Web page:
Using the Encyclopédie: Ways of Knowing, Ways of Reading

As editors of the Encyclopedie, Diderot and D'Alembert claimed that one of the greatest strengths was that the knowledge it contained was usefull. It was indeed, for the Encyclopedie assembled existing knowledge from a wide range of fields, making that knowledge potentially accessible to a broad readership.
In addition, the Encyclopedie contributed to creating new areas of inquiry and forming new knowledge in vast fields now called science and technology, the arts and humanities.
The sheer amount of knowledge contained in the pages of the encyclopedie is impressive enough. But what the encyclopedists aimed for was a way to put knowledge to work. What they sought above all was a way to fashion critical knowledge, the kind designed to demystify readers, to 'undeceive them' as Diderot put it, and thus to free them from the reign of superstition, doctrine, and received ideas. The Encyclopedie does aim to advance the Enlightenment project in this fashion. It also contains voices that are hostile or merely indifferent to such a grandiouse project. Yet ultimately, the Encyclopedie provides a stronger more powerful way of knowing things, one more able to resist or at least to situate critically prior ways of knowing. A century and a half after the appearance of the first volume of the Encyclopedie in 1751, as we open its pages - or view them on-line or from a CD-Rom - what the encyclopedists knew is of less importance to us now than how they knew.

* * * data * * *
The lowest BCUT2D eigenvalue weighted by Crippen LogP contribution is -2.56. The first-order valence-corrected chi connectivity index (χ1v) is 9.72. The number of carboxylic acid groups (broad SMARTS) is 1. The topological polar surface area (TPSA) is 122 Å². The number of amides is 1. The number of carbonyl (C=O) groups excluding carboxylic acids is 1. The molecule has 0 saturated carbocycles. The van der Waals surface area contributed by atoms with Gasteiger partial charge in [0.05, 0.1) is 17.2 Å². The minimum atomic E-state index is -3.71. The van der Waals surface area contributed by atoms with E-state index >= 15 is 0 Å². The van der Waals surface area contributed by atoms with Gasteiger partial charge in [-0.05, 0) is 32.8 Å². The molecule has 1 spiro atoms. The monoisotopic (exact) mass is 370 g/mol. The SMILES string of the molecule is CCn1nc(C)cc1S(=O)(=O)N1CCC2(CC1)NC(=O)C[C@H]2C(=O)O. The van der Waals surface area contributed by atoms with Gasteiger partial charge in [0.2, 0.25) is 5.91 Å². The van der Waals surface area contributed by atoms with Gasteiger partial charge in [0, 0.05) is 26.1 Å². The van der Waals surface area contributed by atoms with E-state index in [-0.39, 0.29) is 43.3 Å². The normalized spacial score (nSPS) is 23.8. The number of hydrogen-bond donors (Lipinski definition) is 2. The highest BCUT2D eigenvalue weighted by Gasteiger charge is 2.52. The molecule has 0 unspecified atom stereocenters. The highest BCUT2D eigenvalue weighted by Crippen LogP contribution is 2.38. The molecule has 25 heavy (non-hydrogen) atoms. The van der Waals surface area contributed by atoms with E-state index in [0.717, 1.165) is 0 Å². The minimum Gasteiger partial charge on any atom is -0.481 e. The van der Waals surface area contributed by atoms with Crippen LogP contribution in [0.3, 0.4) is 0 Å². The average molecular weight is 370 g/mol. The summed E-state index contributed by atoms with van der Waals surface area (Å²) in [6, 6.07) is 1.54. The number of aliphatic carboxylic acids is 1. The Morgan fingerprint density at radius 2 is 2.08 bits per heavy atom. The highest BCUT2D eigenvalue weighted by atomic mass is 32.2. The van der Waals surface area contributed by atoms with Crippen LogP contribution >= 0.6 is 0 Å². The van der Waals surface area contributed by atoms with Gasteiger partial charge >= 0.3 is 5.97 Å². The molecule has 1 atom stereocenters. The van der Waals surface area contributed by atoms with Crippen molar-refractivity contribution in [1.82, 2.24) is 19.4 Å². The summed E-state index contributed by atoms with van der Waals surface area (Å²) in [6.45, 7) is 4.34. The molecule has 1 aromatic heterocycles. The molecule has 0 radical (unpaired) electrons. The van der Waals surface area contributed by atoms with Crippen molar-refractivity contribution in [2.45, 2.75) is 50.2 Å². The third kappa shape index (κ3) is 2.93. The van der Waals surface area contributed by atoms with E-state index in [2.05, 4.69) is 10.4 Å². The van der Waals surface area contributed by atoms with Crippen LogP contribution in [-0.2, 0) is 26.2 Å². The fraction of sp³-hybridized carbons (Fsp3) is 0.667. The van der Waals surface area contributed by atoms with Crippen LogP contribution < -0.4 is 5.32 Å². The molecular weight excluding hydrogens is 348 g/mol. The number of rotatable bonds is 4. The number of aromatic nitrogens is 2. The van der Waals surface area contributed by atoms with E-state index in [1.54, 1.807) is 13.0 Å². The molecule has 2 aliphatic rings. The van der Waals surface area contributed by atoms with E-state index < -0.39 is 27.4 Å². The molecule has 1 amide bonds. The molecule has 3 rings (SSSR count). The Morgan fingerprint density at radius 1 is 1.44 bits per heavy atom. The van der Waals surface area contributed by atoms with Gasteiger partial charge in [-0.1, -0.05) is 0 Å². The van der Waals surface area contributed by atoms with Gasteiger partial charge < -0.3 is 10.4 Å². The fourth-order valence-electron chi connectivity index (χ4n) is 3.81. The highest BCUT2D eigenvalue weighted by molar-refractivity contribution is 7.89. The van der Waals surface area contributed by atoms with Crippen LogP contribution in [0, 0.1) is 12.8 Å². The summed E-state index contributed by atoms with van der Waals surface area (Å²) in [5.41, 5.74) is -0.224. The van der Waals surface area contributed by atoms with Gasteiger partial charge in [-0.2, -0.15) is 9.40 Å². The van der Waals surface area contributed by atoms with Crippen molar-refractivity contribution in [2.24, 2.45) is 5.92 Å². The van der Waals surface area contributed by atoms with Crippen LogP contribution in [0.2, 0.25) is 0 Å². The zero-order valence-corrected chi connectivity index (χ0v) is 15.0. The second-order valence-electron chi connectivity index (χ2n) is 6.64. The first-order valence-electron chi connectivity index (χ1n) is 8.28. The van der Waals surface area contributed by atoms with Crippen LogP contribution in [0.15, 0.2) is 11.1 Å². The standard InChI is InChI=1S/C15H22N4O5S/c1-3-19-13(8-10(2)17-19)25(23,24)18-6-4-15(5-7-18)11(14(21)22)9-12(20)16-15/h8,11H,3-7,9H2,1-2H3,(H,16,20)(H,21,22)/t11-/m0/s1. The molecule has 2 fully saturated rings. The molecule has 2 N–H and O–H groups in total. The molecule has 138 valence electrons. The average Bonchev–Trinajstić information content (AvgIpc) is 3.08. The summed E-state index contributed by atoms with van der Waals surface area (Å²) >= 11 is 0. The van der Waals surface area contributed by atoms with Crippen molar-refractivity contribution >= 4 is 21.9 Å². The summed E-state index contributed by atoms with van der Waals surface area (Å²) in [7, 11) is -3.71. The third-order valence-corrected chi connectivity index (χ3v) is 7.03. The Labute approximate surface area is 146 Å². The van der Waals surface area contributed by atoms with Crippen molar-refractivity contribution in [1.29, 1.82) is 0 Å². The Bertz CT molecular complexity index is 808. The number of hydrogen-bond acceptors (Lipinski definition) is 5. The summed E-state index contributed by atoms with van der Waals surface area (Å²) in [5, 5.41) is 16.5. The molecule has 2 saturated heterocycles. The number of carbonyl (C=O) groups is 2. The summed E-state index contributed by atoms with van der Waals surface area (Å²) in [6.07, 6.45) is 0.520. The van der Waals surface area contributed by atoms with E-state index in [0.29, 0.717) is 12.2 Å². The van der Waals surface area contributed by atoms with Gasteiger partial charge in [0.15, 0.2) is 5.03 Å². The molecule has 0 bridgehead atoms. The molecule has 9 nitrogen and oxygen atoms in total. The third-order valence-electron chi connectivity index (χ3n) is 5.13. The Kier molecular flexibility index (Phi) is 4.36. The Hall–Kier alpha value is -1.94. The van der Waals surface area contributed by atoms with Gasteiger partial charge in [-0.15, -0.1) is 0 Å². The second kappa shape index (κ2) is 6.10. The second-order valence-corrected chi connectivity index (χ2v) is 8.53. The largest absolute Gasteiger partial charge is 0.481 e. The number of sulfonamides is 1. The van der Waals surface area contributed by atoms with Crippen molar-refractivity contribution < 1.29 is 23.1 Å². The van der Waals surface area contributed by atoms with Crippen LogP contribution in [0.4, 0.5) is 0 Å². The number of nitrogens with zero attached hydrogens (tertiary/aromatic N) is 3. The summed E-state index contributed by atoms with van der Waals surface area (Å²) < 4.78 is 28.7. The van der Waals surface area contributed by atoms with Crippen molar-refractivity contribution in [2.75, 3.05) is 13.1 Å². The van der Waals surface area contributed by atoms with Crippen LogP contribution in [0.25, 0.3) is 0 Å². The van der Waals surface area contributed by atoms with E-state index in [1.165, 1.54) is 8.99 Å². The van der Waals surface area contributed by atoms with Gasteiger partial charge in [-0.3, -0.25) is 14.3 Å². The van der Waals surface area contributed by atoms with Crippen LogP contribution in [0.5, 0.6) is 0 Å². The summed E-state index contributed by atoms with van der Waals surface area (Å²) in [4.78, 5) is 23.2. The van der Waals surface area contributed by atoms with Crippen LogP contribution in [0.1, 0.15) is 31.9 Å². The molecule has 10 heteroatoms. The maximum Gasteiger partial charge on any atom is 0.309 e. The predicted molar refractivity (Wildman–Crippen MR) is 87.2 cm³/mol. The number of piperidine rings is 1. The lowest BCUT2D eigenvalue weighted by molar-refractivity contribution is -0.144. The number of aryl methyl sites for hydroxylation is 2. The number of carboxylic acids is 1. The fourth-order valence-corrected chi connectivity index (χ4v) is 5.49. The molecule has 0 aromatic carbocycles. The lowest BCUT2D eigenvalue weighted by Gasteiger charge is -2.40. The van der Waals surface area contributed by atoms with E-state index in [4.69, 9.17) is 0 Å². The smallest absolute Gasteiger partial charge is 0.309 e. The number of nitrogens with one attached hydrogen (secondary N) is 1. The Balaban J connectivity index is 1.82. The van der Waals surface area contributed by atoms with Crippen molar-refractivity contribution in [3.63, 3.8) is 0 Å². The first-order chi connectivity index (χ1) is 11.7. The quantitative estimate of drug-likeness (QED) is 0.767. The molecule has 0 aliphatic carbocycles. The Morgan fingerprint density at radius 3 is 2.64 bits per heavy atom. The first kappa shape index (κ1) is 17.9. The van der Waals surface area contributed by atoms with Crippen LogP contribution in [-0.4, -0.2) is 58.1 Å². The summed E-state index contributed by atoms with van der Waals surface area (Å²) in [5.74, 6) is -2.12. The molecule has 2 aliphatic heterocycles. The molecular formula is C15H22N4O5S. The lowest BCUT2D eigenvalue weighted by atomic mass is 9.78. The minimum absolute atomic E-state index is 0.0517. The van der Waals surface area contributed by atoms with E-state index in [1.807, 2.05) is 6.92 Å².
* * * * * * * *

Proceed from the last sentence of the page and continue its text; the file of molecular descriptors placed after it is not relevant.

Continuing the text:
Or rather, to understand what the Encyclopedie presents to its readers in the way of knowledge, we must also consider how that knowledge is to be read..................................................

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Using the Encyclopédie: Ways of Knowing, Ways of Reading

Langue Royaume-Uni
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